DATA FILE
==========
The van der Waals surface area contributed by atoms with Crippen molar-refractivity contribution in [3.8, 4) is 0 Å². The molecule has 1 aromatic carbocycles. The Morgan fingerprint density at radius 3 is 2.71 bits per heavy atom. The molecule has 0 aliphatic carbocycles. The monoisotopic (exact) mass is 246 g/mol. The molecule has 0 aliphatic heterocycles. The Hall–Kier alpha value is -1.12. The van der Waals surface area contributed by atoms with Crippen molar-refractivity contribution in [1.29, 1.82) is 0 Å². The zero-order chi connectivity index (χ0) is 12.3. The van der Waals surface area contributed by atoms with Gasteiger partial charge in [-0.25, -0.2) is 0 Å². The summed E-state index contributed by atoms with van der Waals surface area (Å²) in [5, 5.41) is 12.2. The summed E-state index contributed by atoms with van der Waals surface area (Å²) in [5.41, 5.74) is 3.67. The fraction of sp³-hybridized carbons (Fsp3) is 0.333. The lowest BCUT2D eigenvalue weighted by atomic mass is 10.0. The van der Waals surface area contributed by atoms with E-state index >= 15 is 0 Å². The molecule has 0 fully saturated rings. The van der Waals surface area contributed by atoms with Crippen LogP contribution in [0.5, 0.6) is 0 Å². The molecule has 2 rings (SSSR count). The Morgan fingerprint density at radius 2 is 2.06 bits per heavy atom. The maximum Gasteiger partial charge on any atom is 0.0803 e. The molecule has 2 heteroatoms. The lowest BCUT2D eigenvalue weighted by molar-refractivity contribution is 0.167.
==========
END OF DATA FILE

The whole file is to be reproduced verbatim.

The van der Waals surface area contributed by atoms with Crippen molar-refractivity contribution in [3.8, 4) is 0 Å². The molecule has 1 aromatic carbocycles. The Morgan fingerprint density at radius 3 is 2.71 bits per heavy atom. The molecule has 0 aliphatic carbocycles. The monoisotopic (exact) mass is 246 g/mol. The molecule has 0 aliphatic heterocycles. The Hall–Kier alpha value is -1.12. The van der Waals surface area contributed by atoms with Crippen molar-refractivity contribution in [1.29, 1.82) is 0 Å². The zero-order chi connectivity index (χ0) is 12.3. The van der Waals surface area contributed by atoms with Gasteiger partial charge in [-0.25, -0.2) is 0 Å². The summed E-state index contributed by atoms with van der Waals surface area (Å²) in [5, 5.41) is 12.2. The summed E-state index contributed by atoms with van der Waals surface area (Å²) in [5.41, 5.74) is 3.67. The fraction of sp³-hybridized carbons (Fsp3) is 0.333. The lowest BCUT2D eigenvalue weighted by atomic mass is 10.0. The van der Waals surface area contributed by atoms with E-state index >= 15 is 0 Å². The molecule has 0 fully saturated rings. The van der Waals surface area contributed by atoms with Crippen LogP contribution in [0.5, 0.6) is 0 Å². The molecule has 2 rings (SSSR count). The Morgan fingerprint density at radius 2 is 2.06 bits per heavy atom. The maximum Gasteiger partial charge on any atom is 0.0803 e. The molecule has 2 heteroatoms. The lowest BCUT2D eigenvalue weighted by molar-refractivity contribution is 0.167.